Charles Stanley – Principles of Obedience

Luke 5:6-11

Peter’s interaction with Jesus by the Sea of Galilee illustrates three important principles.

  1. Compliance in small matters has eternal significance and leads to blessings from God. As we read yesterday, a seemingly small act—loaning a boat to Jesus—resulted in Peter being called to become a fisher of men.
  2. Following Jesus is always beneficial to others. For one thing, Peter’s action made it possible for more people to hear Jesus’ words of truth and life. Later on, when Peter lowered nets back into the water at Jesus’ request, his obedience meant a big catch for his coworkers. In a similar way, when we live out biblical principles, our families will be enriched, and those within our circle of influence will be encouraged to follow our example. And as we share how God responds to our obedience with His goodness, others may be motivated to seek after His Son Jesus.
  3. God may tell us to respond or act in ways that make little sense. The Lord told Noah to build an ark, instructed Abraham to sacrifice his son Isaac, and directed Joshua to conquer Jericho through silent marching on six days and shouting on the seventh. All of these men agreed to God’s plan even though it did not make sense. Their trust in God overruled any concerns and led to great reward.

God has a plan for our eternal good, and it is foolish not to obey Him. Like Peter, we have no idea what God will do in and through us if we commit to living a life of obedience.

Bible in a Year: Judges 13-15

Our Daily Bread — Positive Repetition

Read: Deuteronomy 30:11-20

Bible in a Year: Deuteronomy 30-31; Mark 15:1-25

I command you today to love the Lord your God, to walk in obedience to him. —Deuteronomy 30:16

A journalist had a quirky habit of not using blue pens. So when his colleague asked him if he needed anything from the store, he asked for some pens. “But not blue pens,” he said. “I don’t want blue pens. I don’t like blue. Blue is too heavy. So please purchase 12 ballpoint pens for me—anything but blue!” The next day his colleague passed him the pens—and they were all blue. When asked to explain, he said, “You kept saying ‘blue, blue.’ That’s the word that left the deepest impression!” The journalist’s use of repetition had an effect, but not the one he desired.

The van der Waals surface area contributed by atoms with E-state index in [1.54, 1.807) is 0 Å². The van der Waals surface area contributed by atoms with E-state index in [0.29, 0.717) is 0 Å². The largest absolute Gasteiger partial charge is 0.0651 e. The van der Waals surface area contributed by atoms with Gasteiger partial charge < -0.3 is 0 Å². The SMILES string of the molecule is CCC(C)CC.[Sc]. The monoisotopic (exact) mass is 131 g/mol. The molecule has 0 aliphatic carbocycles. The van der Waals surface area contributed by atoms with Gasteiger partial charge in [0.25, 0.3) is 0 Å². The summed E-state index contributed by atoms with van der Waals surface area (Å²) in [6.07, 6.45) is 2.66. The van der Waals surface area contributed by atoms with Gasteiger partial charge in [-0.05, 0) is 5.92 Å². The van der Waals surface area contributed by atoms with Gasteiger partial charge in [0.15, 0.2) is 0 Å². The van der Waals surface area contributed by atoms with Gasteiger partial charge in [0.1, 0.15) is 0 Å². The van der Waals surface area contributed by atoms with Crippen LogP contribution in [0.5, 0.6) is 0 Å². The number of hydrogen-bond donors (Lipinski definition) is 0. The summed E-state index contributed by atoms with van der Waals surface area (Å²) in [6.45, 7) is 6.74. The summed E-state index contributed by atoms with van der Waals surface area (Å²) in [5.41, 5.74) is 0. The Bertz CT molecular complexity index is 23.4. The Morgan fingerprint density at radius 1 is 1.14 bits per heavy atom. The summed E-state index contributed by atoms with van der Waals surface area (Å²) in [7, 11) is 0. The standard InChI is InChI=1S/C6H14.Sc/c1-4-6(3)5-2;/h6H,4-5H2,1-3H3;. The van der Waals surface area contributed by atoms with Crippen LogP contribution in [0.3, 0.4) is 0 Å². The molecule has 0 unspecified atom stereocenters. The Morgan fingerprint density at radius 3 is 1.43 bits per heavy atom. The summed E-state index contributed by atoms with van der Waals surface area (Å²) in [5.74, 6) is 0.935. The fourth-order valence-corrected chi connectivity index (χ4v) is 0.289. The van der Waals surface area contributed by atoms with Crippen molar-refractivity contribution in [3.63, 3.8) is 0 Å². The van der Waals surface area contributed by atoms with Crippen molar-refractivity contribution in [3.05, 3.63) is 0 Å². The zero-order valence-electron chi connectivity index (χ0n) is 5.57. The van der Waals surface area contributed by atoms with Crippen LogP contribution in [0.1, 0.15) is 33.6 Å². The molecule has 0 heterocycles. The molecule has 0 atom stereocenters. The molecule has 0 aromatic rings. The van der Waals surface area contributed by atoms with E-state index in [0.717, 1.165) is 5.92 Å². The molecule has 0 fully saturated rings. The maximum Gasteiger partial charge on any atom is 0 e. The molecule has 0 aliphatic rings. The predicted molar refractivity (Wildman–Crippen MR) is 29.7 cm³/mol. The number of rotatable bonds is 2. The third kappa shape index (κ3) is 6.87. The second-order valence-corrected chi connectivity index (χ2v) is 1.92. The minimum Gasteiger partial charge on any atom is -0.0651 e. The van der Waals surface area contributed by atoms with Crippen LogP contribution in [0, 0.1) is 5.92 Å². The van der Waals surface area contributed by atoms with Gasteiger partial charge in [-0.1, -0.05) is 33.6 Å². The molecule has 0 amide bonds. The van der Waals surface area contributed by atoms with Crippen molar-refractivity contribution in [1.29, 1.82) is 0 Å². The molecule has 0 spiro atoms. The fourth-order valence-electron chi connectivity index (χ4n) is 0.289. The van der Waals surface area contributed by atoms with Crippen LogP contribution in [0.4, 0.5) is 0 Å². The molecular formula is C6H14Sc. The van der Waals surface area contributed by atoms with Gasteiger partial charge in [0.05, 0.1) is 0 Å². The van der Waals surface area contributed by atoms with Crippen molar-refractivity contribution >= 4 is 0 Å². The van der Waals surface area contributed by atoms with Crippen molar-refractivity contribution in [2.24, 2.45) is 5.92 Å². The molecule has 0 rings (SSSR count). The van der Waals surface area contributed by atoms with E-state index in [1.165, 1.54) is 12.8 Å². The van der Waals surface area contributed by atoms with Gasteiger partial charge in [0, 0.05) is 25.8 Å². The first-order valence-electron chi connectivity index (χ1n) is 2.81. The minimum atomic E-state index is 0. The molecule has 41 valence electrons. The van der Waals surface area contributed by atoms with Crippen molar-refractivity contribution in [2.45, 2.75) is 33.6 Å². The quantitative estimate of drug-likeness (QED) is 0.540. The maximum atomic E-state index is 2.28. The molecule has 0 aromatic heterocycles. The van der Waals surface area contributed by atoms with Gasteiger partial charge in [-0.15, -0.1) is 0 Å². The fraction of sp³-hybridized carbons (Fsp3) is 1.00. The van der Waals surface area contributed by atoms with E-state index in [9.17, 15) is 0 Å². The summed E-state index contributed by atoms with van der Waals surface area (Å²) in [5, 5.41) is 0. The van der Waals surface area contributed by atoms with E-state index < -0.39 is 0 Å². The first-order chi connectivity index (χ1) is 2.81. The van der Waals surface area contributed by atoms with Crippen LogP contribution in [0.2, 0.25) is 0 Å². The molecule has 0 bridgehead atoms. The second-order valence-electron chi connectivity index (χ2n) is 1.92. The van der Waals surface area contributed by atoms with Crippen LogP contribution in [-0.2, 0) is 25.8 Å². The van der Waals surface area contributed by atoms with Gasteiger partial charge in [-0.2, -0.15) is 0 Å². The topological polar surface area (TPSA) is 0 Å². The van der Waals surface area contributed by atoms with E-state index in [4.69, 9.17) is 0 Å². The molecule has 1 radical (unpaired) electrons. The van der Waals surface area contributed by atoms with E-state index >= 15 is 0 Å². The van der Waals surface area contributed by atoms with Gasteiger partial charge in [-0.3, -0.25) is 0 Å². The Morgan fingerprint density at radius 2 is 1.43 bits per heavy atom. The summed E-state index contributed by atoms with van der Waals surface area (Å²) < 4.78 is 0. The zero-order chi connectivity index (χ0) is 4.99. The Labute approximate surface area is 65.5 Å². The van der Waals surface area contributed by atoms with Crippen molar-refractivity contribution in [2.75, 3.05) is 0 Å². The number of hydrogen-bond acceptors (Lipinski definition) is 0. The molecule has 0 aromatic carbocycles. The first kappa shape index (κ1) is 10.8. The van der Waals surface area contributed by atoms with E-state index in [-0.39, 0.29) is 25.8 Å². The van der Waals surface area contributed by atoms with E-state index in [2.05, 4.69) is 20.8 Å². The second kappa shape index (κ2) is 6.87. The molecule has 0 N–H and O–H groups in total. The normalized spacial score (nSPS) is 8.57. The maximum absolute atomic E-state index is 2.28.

Moses, the lawgiver of Israel, also used repetition in his requests to his people. More than 30 times he urged his people to remain true to the law of their God. Yet the result was the opposite of what he asked for. He told them that obedience would lead them to life and prosperity, but disobedience would lead to destruction (Deut. 30:15-18).

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Ravi Zacharias Ministry – Scandal and Mystery

As a young man growing up in Scotland, like many others, I was exposed to Christianity and the symbol of the cross. However, it was a point of confusion, a mystery at best, and at worst, an object of scorn and disgust. I did not know what it meant or why religious people thought it important, but I knew I wanted nothing to do with it.

Obviously, I have had a change of mind. Why? I’ll explain as we proceed, but first, some helpful voices. Alister McGrath, Professor of theology, ministry, and education at King’s College, London, writes: “Just as God has humbled himself in making himself known ‘in the humility and shame of the cross,’ we must humble ourselves if we are to encounter him. We must humble ourselves by being prepared to be told where to look to find God, rather than trusting in our own insights and speculative abilities. In effect, we are forced to turn our eyes from contemplation of where we would like to see God revealed, and to turn them instead upon a place which is not of our choosing, but which is given to us.”(1)